Back in September, I suggested that the current literature on just intelligence theory may be unduly influenced by jus contra bellum thinking; that is, a strain popular among the more pacifistic elements of just war thinkers which tends to elevate either the jus in bello principles (i.e. immunity of noncombatants from direct attack and micro-proportionality) or the prudential ad bellum criteria (i.e. last resort, macro-proportionality, probability of success) over the traditionally-prior, deontological categories of sovereign authority, just cause and right intention. I also provided the lightest of sketches for jus contra bellum’s origins. For this current installment, I wanted to, at the very least, begin a deeper examination into the how and why of this particular line of thought, and so, I’d like to focus in on the context and content of an article Paul Ramsey wrote in the mid-1960s, “Robert W. Tucker’s Bellum Contra Bellum Justum,” which can be found in Chapter 17 (pp. 391-424) of Ramsey’s The Just War: Force and Political Responsibility (1968; reprinted 1983, 2002).
Ramsey’s article was part of a set of responses provided for Tucker’s book, Just War and Vatican Council II (published in 1966). The overarching issue for both Tucker and Ramsey was the Council’s discussion regarding “modern” (read thermonuclear) war and weapons as outlined in the Pastoral Constitution on the Church in the Modern World (Gaudium et Spes). As Ramsey explains, the Council’s “central declaration” on war in the Pastoral Constitution was its designation of “any act of war aimed indiscriminately at the destruction of entire cities or extensive areas along with their populations” as “a crime against God and man himself” (392-393).
The Context of the “Nuclear Revolution”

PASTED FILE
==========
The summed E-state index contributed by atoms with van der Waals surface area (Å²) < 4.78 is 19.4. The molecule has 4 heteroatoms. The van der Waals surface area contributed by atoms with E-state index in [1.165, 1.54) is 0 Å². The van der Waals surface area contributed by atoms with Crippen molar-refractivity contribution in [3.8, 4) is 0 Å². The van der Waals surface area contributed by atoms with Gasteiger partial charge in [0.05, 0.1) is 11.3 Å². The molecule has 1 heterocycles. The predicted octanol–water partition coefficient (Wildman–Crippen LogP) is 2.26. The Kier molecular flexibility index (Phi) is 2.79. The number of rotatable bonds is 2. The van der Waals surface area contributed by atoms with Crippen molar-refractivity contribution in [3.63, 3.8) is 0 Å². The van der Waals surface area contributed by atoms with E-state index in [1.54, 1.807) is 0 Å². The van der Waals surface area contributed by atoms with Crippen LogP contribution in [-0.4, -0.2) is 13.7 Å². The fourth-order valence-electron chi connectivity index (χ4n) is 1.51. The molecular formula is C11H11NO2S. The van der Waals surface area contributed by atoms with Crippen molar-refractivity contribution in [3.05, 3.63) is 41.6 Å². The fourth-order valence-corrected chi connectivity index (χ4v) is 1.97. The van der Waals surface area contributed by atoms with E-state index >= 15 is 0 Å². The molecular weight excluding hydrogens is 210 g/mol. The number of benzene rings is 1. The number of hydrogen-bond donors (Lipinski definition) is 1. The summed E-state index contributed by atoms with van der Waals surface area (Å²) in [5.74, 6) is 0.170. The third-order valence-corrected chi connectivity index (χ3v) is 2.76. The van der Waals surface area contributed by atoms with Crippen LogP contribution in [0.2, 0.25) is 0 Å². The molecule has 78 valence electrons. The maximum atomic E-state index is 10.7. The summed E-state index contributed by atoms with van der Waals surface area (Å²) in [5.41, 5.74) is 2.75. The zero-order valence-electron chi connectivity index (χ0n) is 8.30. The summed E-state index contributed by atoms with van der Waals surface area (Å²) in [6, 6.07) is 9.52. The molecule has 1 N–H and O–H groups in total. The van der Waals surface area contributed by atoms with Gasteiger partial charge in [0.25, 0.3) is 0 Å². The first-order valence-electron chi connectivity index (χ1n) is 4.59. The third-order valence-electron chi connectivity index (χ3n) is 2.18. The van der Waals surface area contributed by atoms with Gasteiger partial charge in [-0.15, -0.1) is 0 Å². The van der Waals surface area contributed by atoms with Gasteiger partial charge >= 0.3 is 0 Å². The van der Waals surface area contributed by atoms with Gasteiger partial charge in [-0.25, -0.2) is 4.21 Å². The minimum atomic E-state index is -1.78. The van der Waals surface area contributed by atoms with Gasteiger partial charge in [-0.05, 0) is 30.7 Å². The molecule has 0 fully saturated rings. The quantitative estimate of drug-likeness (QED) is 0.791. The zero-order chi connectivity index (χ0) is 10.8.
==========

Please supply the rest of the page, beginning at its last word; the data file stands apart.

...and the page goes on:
The references to “entire cities” and “extensive areas,” of course reflected the Council’s concerns about what political scientist Robert Jervis later coined “the nuclear revolution” – the changes to, and the risks associated with, interstate conflict wrought by the debut and proliferation of large-yield, fusion-based thermonuclear weapons. There was the fear that low-level applications of conventional force could (theoretically) escalate into city exchanges between the superpowers. This fear of escalation, combined with changes to the arsenals themselves, posed new strategic and moral challenges for both warfighting and deterrence. As various historians have pointed out (i.e. Marc Trachtenberg, Scott Sagan, Fred Kaplan, Alan Rosenberg), US nuclear targeting in the 1950s and up through the mid-1960s centered around a single “spasm” launch of just about everything in the arsenal (mostly long-range bombers) against “an optimal mix” of Soviet and Chinese military and urban/industrial centers. As the 1960s progressed, however, with the introduction of intercontinental ballistic missiles (ICBMs), submarine-launched ballistic missiles (SLBMs) and continuing improvements to accuracy (which make it possible to destroy hardened targets with smaller amounts of nuclear material), it meant more attention was given to the relative strategic and moral (and deterrent) merits of countervalue versus counterforce targeting.